By Katrina Villena
At the 25th Anniversary of the Fresno Center for Nonviolence and Peace Banquet, I learned a great deal from the keynote speaker, Kathy Kelly. Kelly described her experiences living in war-ravaged areas and her experience in prison.
She calmly described a horrendous instance where she was working in a hospital and helped to treat a man who had been in a hospital attacked by U.S. air strikes every 15 minutes. She described how he had been hurt while attempting to flee. She mentioned his repeated question “Why are you doing this?”
Associating Kelly with the United States reveals the fear many countries have regarding U.S. interventionist policies. She mentioned one of her thoughts at a hospital when she saw young mothers and their infants and reported, “She could not afford their despair.” She also described an instance where she was arrested at Fort Benning, Ga., while protesting the School of the Americas and was pinned to the ground after gently refusing to cooperate.
I was truly appalled by some of the stories Kelly was retelling. I felt as though my experiences would never amount to some of the horrors she has faced. I feel as though her speech will continue to motivate me to get involved throughout my post-graduate life. I was interested in finding out more about how Kelly has used her privilege to help enact social change. I think her efforts have helped, but I need to help be the change I wish to see. I will be able to do this by continuing my participation in the Fresno Center for Nonviolence and Peace.
The most interesting thing I learned at this event occurred after I was able to ask Kelly about how her experiences may have been affected by her White privilege. She offered a fresh perspective and mentioned that she was well aware of her privilege and how this may have affected her experience at Fort Benning by relating it back to Eric Garner’s case, where she echoed his last words, “I can’t breathe.” It was a truly harrowing recollection to hear about.
Katrina Villena is a graduating senior at UC Merced. Contact her at firstname.lastname@example.org.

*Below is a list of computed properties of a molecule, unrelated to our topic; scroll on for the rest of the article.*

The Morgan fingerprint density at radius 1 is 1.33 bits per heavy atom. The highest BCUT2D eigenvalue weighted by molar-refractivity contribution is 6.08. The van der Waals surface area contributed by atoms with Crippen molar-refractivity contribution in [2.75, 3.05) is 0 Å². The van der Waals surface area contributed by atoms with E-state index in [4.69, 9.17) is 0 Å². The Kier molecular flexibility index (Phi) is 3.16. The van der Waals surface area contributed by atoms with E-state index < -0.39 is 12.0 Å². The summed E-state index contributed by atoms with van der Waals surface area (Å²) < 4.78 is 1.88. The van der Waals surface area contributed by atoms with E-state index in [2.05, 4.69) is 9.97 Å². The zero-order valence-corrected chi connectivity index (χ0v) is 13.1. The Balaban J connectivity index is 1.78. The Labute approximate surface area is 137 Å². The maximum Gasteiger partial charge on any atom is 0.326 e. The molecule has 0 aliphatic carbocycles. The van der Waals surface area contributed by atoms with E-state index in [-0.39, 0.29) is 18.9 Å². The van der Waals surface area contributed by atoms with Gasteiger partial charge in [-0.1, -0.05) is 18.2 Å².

By Valezka Murillo
On May 6, I attended the 25th Anniversary of the Fresno Center for Nonviolence. The anniversary consisted of a dinner, an awards ceremony and a special guest speaker. The evening began with a nice dinner catered by Tree of Life Café and Bakery, which was followed by the Way of Peace awards. This award ceremony presented various outstanding members of the Fresno community who have demonstrated compassion and commitment to the well-being of others through their advocacy and hard work.
The recipients honored were Dixie Salazar, who is a local artist involved in the Eco-Village project of Fresno. The next recipient was Sukaina Hussain, who is a Muslim American activist and community advocate working to address the concerns of marginalized groups. The youth award was presented to Kiera Kaiser, an 11-year-old from Fresno who believes in human rights and works to create equality for all.
The organization award was presented to CineCulture, both a class and club at Fresno State, which screens powerful documentaries and invites the directors to address the community. These awards honored several inspirational Fresno community organizers and truly showed that it only takes one person to make a difference.
After the award ceremony, the guest speaker, Kathy Kelly, spoke on her experiences being in war zones. She spoke about what it was like witnessing the pain of those involved in a hospital bombing in Yemen and the pain of young mothers holding their children; in her words, they do not have “the privilege of our despair.”
Kelly discussed the importance of using kindness in our activism; when she was protesting the School of the Americas at Fort Benning, Ga., she was pinned down and tied by the guards. By showing kindness toward the guards, that kindness was reciprocated by one of them. Her experience shows that kindness can reach even the most militant, authoritative people. Overall, this event created a sense of hope for the future of community activism.
I found Kelly’s words truly inspiring. I agree with her sentiment toward despair being an emotion of the privileged. There is a huge amount of privilege in being able to feel despair toward situations of terror; those amid these situations cannot afford to feel despair, there’s no room for it. I believe that it is important to acknowledge our privileges when engaging in activist work; Kelly does just that.
Kelly acknowledged that she holds White privilege and that if it were not for this privilege her experiences with law enforcement might have been different. This was most evident when she told the guard that she could not breathe and she was shown kindness and empathy; in contrast, when Eric Garner, an African American man told police the exact same words, he was greeted with a different response that ended his life.
I personally relate closely to this idea of how privilege affects activism because, as a person of color, the consequences of being an activist often scare me. How am I supposed to be an activist if one wrong move could end in me staring down the barrel of a gun or being suffocated to death?
I found the most interesting part of this night was Kelly sharing that she has been protesting the war by evading taxes since 1980. Taxes are something that most people pay without truly paying attention to what they are being used for. It is extremely brave of Kelly to take a stand for what she believes in and refuse to pay into a warped system. I will take inspiration from her activism and always strive to stand up for my beliefs.
Valezka Murillo is a senior at UC Merced. Contact her at email@example.com.